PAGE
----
Breaking down the New York Jets' roster, unit by unit, in preparation for training camp, July 23:
Player to watch: Coples. The elements are in place for a breakout season. Position familiarity? Check. This is his second year at the rush-linebacker spot. Conditioning? Check. Coples said during minicamp that he dropped 15 pounds, putting him in the 270-275 range. The question is whether he can commit himself to being a dominant player. Some of his teammates will tell you that Coples is frustrating because he doesn't maximize his talent. Former Jets great Joe Klecko articulated the sentiment with his "Tarzan/Jane" comment. Said Coples: "I know this is a big year for me, stepping up and being a leader on this team and being more productive than I was the first two years."
Top storyline: Can the elder statesmen of the group, Harris (30) and Pace (33), maintain their production? It shouldn't be a problem for Harris, who enters a contract year and should be highly motivated. The big question is whether Pace can re-create what he did last season, surprising everyone with a career-high 10 sacks. He played with a chip on his shoulder after being cut and re-signed, performing well enough to land a two-year, $5 million contract. The Jets can't afford a drop off by Pace because, let's be honest, there's no heir apparent at his spot.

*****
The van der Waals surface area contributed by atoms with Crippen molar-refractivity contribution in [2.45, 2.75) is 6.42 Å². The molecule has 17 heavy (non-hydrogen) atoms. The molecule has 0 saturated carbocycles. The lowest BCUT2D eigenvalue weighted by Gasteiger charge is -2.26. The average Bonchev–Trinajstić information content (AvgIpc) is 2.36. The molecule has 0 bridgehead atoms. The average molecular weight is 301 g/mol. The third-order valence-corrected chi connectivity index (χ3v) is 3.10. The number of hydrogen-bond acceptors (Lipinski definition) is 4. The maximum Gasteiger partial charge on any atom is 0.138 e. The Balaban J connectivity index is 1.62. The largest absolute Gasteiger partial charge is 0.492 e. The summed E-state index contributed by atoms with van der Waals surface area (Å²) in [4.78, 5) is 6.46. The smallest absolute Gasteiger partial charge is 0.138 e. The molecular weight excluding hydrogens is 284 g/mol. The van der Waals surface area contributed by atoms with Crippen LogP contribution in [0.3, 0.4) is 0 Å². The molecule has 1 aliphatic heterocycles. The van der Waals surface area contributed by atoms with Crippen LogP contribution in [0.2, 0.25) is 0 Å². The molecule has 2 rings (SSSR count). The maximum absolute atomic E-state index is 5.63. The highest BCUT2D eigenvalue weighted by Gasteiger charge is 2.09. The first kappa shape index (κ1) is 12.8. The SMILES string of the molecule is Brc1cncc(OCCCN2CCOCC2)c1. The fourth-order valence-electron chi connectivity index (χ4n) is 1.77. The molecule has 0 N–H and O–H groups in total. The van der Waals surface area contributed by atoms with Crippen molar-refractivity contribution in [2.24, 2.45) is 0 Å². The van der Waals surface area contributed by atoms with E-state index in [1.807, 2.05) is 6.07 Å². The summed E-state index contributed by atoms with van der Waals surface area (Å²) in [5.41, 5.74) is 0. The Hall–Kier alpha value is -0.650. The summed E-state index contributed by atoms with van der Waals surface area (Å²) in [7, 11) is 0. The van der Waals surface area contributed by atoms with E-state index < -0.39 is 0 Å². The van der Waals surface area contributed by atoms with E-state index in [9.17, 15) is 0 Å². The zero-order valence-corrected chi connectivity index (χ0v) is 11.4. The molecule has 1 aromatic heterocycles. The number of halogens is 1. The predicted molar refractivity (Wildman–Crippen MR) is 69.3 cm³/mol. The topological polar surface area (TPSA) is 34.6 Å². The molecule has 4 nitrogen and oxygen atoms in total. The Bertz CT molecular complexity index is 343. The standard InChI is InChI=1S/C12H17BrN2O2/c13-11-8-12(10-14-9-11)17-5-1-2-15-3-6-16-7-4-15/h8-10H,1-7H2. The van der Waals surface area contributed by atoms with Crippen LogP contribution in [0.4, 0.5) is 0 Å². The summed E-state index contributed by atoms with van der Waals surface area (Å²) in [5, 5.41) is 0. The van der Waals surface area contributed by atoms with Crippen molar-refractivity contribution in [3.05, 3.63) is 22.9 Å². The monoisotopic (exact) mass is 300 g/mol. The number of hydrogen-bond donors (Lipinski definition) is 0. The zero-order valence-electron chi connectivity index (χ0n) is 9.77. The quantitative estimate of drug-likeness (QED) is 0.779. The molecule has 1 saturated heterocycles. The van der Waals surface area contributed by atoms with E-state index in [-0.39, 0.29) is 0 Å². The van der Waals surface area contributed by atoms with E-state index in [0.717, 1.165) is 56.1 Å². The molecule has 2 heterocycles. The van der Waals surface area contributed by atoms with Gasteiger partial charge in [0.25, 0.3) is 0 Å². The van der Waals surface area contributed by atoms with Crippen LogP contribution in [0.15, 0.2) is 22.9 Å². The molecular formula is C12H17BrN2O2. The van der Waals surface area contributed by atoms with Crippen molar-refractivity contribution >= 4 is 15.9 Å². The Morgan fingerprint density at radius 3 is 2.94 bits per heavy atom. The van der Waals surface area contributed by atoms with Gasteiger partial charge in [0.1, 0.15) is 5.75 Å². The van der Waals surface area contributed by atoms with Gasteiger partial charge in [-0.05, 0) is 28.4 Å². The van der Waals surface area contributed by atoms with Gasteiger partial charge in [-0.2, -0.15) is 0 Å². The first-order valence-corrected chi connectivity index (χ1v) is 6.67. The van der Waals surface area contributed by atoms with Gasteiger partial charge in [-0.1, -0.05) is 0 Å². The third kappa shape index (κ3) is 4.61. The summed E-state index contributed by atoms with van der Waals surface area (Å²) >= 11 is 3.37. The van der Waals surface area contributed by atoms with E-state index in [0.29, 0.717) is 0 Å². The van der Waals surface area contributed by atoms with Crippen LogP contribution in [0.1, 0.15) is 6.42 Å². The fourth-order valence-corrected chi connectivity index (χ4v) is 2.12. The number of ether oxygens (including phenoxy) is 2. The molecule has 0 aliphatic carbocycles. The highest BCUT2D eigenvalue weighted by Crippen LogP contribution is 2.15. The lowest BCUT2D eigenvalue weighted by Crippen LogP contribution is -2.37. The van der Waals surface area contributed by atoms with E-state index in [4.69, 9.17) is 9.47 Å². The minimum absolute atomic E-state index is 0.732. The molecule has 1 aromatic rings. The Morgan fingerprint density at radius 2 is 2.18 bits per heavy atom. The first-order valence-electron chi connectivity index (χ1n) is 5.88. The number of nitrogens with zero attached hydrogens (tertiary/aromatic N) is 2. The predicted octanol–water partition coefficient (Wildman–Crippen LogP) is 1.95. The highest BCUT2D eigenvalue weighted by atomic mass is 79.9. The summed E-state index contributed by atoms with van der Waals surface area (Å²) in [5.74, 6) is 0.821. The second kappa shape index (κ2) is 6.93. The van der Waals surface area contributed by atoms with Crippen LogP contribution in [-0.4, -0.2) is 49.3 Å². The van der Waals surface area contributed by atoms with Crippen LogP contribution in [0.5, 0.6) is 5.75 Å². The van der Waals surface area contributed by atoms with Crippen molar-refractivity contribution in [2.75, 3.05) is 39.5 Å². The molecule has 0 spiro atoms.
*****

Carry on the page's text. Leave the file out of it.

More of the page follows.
Training camp will be a success if ... : They can identify a third edge rusher to go along with Coples and Pace. Based on his track record, Barnes is the leading candidate, but he's coming off major knee surgery and could be limited in camp. Cunningham, a former second-round pick of the New England Patriots, is hoping to reboot his career with the Jets. He displayed some flash in minicamp, but he hasn't played in a game since 2012. The rookies, Enemkpali and Reilly, have a long way to go.
Wild card: Davis. He didn't produce enough big plays last season for someone who rarely came off the field -- one sack, one interception and no forced fumbles. Davis has the speed to be an effective three-down player, but some opposing scouts question his instincts. This will be his second year as a starter, so there should be a spike in production.
By the numbers: You can't blame the pass rush for the woes against the pass last season. It forced opponents to release the ball in 2.52 seconds, the sixth-fastest rate in the league, according to ESPN Stats & Information.